Telling us about the other sensitive case, she says, “A six-month old baby was found crying. She had bite marks all over her body. The parents of the baby suspected their 17-year-old neighbour and he was arrested by the police. After conducting a bite mark analysis, it was observed that suspect’s teeth could not have made the bite mark pattern on the baby’s body. Later on, we examined his 10-year-old sister’s teeth and found them to be a match. The girl confessed that she had bitten the baby out of anger when the baby soiled her clothes and spilt milk all over the floor.” She adds, “Incidentally, bite marks are often found on bodies of babies who are subjected to child abuse. Other injuries in a child such as fractures or contusions can be attributed to being accidental. But bite marks are a definite sign of abuse, as these have to be inflicted by will.”
Dr Hemlata adds, “Bite marks are very common in cases of sexual assaults and homicide. Such marks can even be found on a suspect’s body – in cases where he/ she might have been bitten by the victim in self-defence. In many cases, victims report the crime a few days after the incident has happened. In such cases, DNA evidence is often absent; bite marks then prove to be the only evidence connecting the perpetrator to the crime.”
She adds, “In cases of sexual assault, where the victim has been assaulted or made to do forceful oral manipulation, injuries inside the mouth and DNA evidence are clinching pieces of evidence.”
Is it emotionally disturbing dealing with traumatic cases such as these?
Dr Hemlata shakes her head, “Forensic investigative techniques are extremely scientific. And I perform my work objectively as instructed by the police or court without any prejudice as this keeps me from getting emotionally involved in any case. I have also been very lucky to be guided by experienced mentors. My seniors and colleagues at the Department of Forensic Medicine at KEM Hospital and Nair Hospital Dental College, Mumbai, are extremely supportive and helpful. Research work and conducting workshops and lectures throughout the country also helps me maintain an objective stance.”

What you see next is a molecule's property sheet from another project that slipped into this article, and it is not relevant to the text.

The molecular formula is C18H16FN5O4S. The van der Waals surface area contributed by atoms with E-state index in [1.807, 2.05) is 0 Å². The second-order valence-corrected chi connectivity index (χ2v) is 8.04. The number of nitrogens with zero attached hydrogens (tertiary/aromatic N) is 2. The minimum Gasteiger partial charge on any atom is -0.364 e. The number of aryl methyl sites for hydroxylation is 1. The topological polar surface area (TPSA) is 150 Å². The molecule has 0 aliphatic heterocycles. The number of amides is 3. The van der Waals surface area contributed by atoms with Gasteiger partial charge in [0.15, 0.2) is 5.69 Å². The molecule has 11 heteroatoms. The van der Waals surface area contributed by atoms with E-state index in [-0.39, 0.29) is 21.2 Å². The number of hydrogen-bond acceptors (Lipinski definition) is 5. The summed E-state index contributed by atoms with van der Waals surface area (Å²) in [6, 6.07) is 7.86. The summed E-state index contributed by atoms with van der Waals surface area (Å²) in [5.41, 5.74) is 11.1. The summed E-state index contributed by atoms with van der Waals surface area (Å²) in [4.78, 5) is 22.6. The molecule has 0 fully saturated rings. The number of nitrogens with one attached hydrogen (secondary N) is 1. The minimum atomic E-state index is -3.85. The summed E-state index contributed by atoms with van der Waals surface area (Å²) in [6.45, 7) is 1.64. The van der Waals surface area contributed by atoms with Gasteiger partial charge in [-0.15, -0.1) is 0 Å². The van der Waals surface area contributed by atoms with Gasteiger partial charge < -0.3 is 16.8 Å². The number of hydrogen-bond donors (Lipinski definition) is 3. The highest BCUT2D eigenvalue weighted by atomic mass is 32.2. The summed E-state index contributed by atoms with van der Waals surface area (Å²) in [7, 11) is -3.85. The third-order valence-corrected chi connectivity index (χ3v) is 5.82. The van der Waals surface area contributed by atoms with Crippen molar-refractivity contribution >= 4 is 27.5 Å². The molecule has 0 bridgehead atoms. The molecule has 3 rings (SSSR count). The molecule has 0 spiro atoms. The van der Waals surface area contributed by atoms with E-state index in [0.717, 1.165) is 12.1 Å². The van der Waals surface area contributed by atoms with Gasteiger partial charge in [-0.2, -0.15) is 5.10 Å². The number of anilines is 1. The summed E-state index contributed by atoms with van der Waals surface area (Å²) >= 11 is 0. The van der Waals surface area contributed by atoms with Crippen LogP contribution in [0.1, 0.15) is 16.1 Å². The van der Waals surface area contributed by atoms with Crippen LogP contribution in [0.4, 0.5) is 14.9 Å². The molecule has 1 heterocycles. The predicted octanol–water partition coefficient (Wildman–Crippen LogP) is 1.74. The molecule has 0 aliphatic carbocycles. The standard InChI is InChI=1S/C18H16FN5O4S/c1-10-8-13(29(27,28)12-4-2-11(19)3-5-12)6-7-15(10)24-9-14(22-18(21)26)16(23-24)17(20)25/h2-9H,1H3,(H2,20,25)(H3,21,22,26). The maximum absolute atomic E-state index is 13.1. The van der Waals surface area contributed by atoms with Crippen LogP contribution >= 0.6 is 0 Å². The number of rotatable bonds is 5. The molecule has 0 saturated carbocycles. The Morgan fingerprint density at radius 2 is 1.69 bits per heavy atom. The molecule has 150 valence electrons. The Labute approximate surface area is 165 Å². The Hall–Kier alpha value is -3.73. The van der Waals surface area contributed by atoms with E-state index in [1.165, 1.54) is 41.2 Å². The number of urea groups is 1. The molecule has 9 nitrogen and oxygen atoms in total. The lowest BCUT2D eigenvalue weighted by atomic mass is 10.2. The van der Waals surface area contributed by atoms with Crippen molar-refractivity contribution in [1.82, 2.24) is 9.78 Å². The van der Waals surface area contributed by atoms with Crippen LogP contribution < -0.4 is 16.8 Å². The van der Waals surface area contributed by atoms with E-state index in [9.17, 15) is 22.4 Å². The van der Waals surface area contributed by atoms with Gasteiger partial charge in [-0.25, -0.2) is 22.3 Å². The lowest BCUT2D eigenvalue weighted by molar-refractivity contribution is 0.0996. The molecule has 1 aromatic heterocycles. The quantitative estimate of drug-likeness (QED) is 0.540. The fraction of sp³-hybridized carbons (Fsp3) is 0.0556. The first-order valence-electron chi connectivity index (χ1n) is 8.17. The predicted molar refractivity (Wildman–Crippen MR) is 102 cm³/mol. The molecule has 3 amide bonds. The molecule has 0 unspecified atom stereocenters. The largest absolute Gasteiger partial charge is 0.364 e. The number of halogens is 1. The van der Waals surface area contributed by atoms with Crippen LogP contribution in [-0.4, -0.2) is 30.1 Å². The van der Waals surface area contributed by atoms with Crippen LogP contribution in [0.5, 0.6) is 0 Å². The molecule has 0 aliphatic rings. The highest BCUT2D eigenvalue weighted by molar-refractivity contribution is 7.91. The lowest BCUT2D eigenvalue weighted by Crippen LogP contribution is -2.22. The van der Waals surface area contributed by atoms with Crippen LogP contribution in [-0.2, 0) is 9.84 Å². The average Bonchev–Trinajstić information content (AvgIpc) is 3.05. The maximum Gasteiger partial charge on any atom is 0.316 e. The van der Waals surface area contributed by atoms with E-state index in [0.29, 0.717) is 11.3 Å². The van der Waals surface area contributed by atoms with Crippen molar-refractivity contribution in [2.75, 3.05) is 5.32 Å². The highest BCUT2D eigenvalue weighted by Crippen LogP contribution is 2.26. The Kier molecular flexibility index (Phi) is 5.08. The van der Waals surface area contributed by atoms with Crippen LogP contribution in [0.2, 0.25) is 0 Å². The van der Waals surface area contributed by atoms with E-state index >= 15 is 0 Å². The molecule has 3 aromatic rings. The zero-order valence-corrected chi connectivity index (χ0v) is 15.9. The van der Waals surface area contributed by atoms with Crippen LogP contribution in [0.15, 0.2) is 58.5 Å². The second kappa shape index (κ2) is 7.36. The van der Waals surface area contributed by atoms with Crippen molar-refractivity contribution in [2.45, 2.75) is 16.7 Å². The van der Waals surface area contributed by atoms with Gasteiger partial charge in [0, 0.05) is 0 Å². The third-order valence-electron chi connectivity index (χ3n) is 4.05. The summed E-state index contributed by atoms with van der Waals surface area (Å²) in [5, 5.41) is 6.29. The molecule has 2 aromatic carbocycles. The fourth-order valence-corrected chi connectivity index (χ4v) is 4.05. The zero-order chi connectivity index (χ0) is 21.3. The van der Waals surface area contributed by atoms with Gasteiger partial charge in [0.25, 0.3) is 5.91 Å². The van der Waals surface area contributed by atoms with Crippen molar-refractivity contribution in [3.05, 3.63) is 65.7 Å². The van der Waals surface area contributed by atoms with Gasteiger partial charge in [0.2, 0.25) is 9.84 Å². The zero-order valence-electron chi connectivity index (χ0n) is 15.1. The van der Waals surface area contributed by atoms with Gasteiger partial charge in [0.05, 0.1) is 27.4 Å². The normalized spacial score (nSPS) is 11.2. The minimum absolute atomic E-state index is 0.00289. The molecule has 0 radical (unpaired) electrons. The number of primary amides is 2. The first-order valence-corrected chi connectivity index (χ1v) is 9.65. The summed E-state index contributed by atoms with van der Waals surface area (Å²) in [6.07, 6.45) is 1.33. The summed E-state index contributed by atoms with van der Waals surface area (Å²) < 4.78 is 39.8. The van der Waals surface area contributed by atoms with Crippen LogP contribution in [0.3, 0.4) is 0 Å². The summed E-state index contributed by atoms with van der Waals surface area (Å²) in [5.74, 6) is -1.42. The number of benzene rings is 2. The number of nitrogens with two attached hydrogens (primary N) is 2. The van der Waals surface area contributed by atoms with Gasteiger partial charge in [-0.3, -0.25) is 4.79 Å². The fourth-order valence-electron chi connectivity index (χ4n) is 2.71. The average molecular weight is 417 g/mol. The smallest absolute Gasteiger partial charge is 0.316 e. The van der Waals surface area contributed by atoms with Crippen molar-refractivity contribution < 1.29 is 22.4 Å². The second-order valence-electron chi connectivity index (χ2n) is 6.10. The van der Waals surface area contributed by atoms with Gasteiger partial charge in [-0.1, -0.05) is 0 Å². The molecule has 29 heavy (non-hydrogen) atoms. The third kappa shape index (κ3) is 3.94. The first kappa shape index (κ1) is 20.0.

What is the scope for Forensic Odontology?
Dr Hemlata reveals, “This is a budding field in India.The Dental Council of India (DCI) lately revised the BDS curriculum, and dental students are now being introduced to the field of forensic odontology. I too am trying to build awareness by conducting lectures on the subject for dental students at Nair Hospital Dental College. I also conduct workshops for police officials regarding dental evidence collection, preservation and handling of evidence.”
How is the Work-life Balance?
So is it all work and no play for Dr Hemlata? She laughs out aloud, “No way! Forensics is a passion but I also take out time to enjoy myself. I live with my parents in Mumbai and I make it a point to go on at least one mini weekend vacation with my family every month. I love watching movies with my friends and family, or reading novels whenever I get a chance.”
She signs off with, “Pursuing forensic odontology, especially when there was no certainty regarding the field in India, was a challenging decision to make. But my parents support and encourage me in every aspect of life – be it personal or professional. I’m blessed as I have the most amazing family, friends and colleagues who are there for me always. I give them all the credit for all that I am and all that I am yet to be.” More power to our very own ‘The X-Files’ specialist!